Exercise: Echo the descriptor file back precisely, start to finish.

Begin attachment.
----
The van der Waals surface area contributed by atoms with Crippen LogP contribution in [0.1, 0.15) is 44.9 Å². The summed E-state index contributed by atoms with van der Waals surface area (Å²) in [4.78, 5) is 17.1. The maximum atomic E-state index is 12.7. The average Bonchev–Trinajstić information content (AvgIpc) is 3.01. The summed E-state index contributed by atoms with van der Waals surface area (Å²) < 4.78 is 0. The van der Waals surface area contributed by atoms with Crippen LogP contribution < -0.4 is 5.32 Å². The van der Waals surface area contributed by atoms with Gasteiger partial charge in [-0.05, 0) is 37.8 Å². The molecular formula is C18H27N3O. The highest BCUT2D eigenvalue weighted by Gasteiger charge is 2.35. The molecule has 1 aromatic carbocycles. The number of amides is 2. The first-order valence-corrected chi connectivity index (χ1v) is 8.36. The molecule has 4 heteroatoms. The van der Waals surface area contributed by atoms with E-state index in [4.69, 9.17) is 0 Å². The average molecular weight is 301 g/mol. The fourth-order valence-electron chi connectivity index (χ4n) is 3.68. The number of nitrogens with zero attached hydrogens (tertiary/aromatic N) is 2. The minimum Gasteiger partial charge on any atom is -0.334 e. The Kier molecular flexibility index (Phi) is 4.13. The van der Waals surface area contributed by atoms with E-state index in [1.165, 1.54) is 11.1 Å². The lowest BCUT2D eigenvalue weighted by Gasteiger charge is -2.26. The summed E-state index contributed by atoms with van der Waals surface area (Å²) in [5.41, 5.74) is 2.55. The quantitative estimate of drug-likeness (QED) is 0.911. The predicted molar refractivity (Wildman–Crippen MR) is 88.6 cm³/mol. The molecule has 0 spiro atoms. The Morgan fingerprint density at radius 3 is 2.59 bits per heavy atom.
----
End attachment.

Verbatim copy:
The van der Waals surface area contributed by atoms with Crippen LogP contribution in [0.1, 0.15) is 44.9 Å². The summed E-state index contributed by atoms with van der Waals surface area (Å²) in [4.78, 5) is 17.1. The maximum atomic E-state index is 12.7. The average Bonchev–Trinajstić information content (AvgIpc) is 3.01. The summed E-state index contributed by atoms with van der Waals surface area (Å²) < 4.78 is 0. The van der Waals surface area contributed by atoms with Crippen LogP contribution < -0.4 is 5.32 Å². The van der Waals surface area contributed by atoms with Gasteiger partial charge in [-0.05, 0) is 37.8 Å². The molecular formula is C18H27N3O. The highest BCUT2D eigenvalue weighted by Gasteiger charge is 2.35. The molecule has 1 aromatic carbocycles. The number of amides is 2. The first-order valence-corrected chi connectivity index (χ1v) is 8.36. The molecule has 4 heteroatoms. The van der Waals surface area contributed by atoms with E-state index in [4.69, 9.17) is 0 Å². The average molecular weight is 301 g/mol. The fourth-order valence-electron chi connectivity index (χ4n) is 3.68. The number of nitrogens with zero attached hydrogens (tertiary/aromatic N) is 2. The minimum Gasteiger partial charge on any atom is -0.334 e. The Kier molecular flexibility index (Phi) is 4.13. The van der Waals surface area contributed by atoms with E-state index in [1.165, 1.54) is 11.1 Å². The lowest BCUT2D eigenvalue weighted by Gasteiger charge is -2.26. The summed E-state index contributed by atoms with van der Waals surface area (Å²) in [5.41, 5.74) is 2.55. The quantitative estimate of drug-likeness (QED) is 0.911. The predicted molar refractivity (Wildman–Crippen MR) is 88.6 cm³/mol. The molecule has 0 spiro atoms. The Morgan fingerprint density at radius 3 is 2.59 bits per heavy atom.